As for an exit strategy, agricultural people found themselves tied to their fields — in an environment where the population was booming. Leaving the group was no longer such a feasible option. In a world without social safety nets, survival now depended on inheriting privately owned land, animals and wealth. Consequently, parents gained unprecedented control over when and whom their children could marry, especially in the case of daughters. Social and gender inequality in societies like Malala’s soared.

How did we get from there to "Lean In"? In the year 1800, about 85 percent of Americans worked in the agricultural sector, and the average white woman had seven children. Having all these kids was useful because it took 300 hours to produce 100 bushels of wheat. But over the next 130 years, a series of spectacular technological innovations completely transformed the country’s economy. By 1930, a simple tractor could accomplish this same feat nearly 17 times faster. Thanks to the increased efficiency of machines, America needed far fewer farmers to feed itself.

As the demand for farmworkers plummeted, towns and cities gained a greater labor force. By 1940, just 43 percent of the population lived in rural areas, and the average white woman had only two children. Child labor was banned in factories. Instead of working, children had to attend school to prepare for the demands of an increasingly skill-based economy.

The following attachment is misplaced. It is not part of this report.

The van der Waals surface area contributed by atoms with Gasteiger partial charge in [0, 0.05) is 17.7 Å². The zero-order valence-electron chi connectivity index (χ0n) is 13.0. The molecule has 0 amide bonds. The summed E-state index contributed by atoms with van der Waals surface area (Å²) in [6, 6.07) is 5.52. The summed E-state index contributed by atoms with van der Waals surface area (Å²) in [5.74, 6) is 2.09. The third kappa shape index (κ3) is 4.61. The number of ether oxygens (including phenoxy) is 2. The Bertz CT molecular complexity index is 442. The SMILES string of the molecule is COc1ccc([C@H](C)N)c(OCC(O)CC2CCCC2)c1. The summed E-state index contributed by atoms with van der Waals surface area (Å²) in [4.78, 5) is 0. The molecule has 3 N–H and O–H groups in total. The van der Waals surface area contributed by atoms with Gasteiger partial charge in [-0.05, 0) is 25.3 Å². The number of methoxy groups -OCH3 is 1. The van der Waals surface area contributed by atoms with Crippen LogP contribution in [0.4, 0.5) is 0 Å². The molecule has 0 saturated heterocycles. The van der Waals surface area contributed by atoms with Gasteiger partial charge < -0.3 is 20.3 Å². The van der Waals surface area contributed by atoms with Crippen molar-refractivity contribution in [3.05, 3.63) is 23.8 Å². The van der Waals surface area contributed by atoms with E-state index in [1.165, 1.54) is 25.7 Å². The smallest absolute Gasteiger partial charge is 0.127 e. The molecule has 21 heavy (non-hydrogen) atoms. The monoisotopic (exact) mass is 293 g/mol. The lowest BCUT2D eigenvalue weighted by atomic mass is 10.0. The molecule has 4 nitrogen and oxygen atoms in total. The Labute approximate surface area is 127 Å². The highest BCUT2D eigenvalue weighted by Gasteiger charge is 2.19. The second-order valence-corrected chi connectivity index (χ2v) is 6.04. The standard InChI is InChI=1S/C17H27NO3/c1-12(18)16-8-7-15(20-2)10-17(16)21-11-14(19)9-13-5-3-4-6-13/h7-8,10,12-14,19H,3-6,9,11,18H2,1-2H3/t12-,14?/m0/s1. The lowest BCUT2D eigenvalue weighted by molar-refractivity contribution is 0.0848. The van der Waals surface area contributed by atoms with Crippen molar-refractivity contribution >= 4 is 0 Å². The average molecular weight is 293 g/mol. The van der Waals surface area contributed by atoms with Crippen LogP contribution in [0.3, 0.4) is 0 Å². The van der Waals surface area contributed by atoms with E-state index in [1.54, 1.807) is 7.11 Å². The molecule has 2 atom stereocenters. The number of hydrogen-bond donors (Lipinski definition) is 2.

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Educating children rather than sending them to work required a much larger investment. To be able to afford their nonproductive kids, women entered the workforce — especially during the two world wars. Since families relied more on women’s income, mutual economic dependence increased.

The second half of the 20th century saw the introduction of the contraceptive pill, which gave women greater control over their bodies. This technology allowed women to delay marriage and childbirth and to extend their schooling. And higher education gave women the freedom to extract greater resources from their economic environment. Educated women now had a way out: They could take their human capital from city to city without being as tied down to land and dowry inheritance or a husband. Divorce, which is an exit strategy, became more common.

These trends have led to an extraordinary rise in gender equality over the last century. One of the largest changes ever recorded in American public opinion concerns approval “of a married woman earning money in business or industry if she has a husband capable of supporting her.” In 1937, only 18 percent of Americans accepted this proposition; by 1990, 82 percent approved.

Although ideological willpower surely played some part in this tectonic shift in collective attitudes, we ought to recognize that gender equality isn’t merely an intellectual construct. Like many other aspects of our political reality, gender equality is deeply rooted in the material world.

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Avi Tuschman

Avi Tuschman (Washington, DC) is the author of Our Political Nature: The Evolutionary Origins of What Divides Us. He began his career in politics as the youngest advisor in the government palace in Lima, Peru, at the age of 23. Tuschman holds a doctoral degree in evolutionary anthropology from Stanford University. 

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Related Topics ------------------------------------------

Gender Gender Inequality Glass Ceiling Malala Yousafzai Nobel Prize Onternational Pakistan Sex